Project Predator, targeting the illegal poaching and trade in Asian “big cats”, was launched during the 80th INTERPOL General Assembly (2011), in Hanoi, Vietnam.
As one of the 13 tiger-range countries, Vietnam affords its tigers the highest levels of protection under law. The launch of the project in this country provided a solid platform for INTERPOL’s engagement in the response to tiger crime and other forms of wildlife crime in the region. Project Predator is funded primarily by the United States Agency for International Development (USAID).
Tigers are on the brink of extinction. The greatest threat comes from criminals who control an illegal trade spanning countries and continents. Tigers and other Asian big cats are illegally killed or poached due to the high value of their fur on the black market, and the demand for their body parts for traditional medicines.
Profits produced from these illegal activities are also intricately linked to fraud, money laundering, tax evasion, other kinds of smuggling, violence and extortion. The illegal trade in tigers is one of the most high profile, destructive and urgent forms of wildlife crime.
The enforcement response needs to employ advanced, intelligence-led methods of investigation and the engagement of the whole criminal justice system. The response must target the individuals and networks who control this lucrative trade, bring them to justice, and seize any assets obtained through their crimes.
Project Predator supports and enhances the governance and law enforcement capacity for the conservation of Asian big cats and will develop a global picture of the criminal activity undermining ongoing conservation efforts.
The project’s fundamental activities include:
- Generating a higher use of genetic information, and the potential development of a regional platform of tiger genetic fingerprints for conservation management and wildlife enforcement in the region;
- Supporting national, regional and international law enforcement efforts with new and innovative mechanisms that will enhance the ability of law enforcement officers to address Asian big cat crime;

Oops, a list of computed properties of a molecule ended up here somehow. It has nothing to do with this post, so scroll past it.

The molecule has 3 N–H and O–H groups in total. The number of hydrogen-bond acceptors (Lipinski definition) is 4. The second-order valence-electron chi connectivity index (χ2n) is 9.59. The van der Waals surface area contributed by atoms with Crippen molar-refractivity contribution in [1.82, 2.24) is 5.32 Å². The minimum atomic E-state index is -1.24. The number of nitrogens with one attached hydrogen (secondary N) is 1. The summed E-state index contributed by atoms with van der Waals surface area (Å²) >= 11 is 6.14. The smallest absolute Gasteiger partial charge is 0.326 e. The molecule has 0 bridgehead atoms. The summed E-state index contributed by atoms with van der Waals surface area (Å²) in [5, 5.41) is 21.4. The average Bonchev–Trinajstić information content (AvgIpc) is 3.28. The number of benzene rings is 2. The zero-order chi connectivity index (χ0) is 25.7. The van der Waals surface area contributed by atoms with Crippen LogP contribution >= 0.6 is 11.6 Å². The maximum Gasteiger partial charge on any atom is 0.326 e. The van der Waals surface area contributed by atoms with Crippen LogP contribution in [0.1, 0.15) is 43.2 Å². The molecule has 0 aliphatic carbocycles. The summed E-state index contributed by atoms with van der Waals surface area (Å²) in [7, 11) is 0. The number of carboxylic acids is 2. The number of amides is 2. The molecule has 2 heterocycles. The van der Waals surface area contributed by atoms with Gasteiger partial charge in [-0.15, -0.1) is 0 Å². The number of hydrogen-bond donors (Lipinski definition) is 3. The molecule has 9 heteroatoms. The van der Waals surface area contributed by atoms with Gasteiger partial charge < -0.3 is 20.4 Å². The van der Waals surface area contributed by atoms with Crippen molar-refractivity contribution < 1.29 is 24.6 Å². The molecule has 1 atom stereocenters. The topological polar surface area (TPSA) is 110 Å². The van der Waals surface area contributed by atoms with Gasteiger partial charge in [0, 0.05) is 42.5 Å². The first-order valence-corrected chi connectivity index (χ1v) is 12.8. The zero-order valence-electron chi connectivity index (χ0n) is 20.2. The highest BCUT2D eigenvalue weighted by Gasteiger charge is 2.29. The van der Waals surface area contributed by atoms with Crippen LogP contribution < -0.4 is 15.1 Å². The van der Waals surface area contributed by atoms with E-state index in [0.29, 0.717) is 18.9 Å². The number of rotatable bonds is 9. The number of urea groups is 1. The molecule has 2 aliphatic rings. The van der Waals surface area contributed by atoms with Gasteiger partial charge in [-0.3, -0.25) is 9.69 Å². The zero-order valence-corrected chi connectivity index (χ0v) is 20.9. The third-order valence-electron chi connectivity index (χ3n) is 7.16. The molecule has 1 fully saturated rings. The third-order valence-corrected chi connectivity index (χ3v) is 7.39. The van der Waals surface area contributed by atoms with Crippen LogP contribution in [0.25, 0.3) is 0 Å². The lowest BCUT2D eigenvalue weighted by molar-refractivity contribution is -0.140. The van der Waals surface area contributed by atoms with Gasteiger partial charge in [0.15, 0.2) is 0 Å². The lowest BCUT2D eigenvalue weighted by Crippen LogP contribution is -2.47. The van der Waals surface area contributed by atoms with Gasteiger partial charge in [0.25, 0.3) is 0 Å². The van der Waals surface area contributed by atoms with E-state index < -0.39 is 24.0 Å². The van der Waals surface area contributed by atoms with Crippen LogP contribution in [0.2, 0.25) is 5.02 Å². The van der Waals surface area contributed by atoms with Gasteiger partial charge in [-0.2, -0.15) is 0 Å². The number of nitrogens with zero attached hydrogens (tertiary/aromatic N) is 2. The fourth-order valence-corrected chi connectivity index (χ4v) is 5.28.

- Fostering communication, coordination and cooperation between enforcement experts and managers from Asian big cat range countries;
- Organizing collaborative, high-level international efforts to improve political will and transform this will into departmental support;
- Hosting training courses and investigative planning meetings;
- Developing a strategic and tactical analytic report on tiger crime;
- Assisting member countries in the organization of National Environmental Security Seminars (NESSs) and the establishment of National Environmental Security Task Forces (NESTs);
- Gathering, analysing and sharing intelligence;
- Stimulating intelligence-led investigations and enforcement activities;
- Providing assistance for the forensic processing of poaching scenes and seizure sites;
- Filling the gaps between arrests, intelligence-led investigations and prosecutions;
- Exploring new partnerships while drawing upon national and international strengths, resources and expertise;
- Strengthening the South Asia Wildlife Enforcement Network (SAWEN) as an institution and connecting it to I-24/7, INTERPOL’s secure global police communications network.
World leaders must acknowledge that if we cannot save the tiger, there is little hope of success in tackling other environmental challenges. Project Predator is not limited to the protection of tigers, but extends to the protection of all Asian big cats, since these species face similar threats.
Protecting tigers will protect other Asian big cat populations as well, because the skins and body parts of leopards, snow leopards, clouded leopards and Asiatic lions are traded in the same manner as tiger parts.